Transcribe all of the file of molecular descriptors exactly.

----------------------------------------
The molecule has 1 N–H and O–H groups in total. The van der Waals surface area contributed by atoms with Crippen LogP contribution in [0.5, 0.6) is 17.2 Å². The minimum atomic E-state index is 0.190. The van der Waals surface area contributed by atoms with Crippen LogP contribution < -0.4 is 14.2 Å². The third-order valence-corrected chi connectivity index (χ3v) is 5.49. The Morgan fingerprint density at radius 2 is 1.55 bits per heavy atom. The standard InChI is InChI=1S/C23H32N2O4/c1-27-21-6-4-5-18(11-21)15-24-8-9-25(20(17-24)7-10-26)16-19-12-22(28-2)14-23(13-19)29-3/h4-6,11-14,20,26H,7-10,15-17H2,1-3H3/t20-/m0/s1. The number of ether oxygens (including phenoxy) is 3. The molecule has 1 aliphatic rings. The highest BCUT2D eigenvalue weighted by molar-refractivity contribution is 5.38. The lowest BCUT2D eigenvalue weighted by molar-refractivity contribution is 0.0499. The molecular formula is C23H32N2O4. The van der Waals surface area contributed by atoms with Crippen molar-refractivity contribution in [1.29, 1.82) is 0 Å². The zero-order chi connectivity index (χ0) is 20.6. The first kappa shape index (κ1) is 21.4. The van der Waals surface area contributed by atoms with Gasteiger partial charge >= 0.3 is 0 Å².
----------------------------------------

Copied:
The molecule has 1 N–H and O–H groups in total. The van der Waals surface area contributed by atoms with Crippen LogP contribution in [0.5, 0.6) is 17.2 Å². The minimum atomic E-state index is 0.190. The van der Waals surface area contributed by atoms with Crippen LogP contribution < -0.4 is 14.2 Å². The third-order valence-corrected chi connectivity index (χ3v) is 5.49. The Morgan fingerprint density at radius 2 is 1.55 bits per heavy atom. The standard InChI is InChI=1S/C23H32N2O4/c1-27-21-6-4-5-18(11-21)15-24-8-9-25(20(17-24)7-10-26)16-19-12-22(28-2)14-23(13-19)29-3/h4-6,11-14,20,26H,7-10,15-17H2,1-3H3/t20-/m0/s1. The number of ether oxygens (including phenoxy) is 3. The molecule has 1 aliphatic rings. The highest BCUT2D eigenvalue weighted by molar-refractivity contribution is 5.38. The lowest BCUT2D eigenvalue weighted by molar-refractivity contribution is 0.0499. The molecular formula is C23H32N2O4. The van der Waals surface area contributed by atoms with Crippen molar-refractivity contribution in [1.29, 1.82) is 0 Å². The zero-order chi connectivity index (χ0) is 20.6. The first kappa shape index (κ1) is 21.4. The van der Waals surface area contributed by atoms with Gasteiger partial charge >= 0.3 is 0 Å².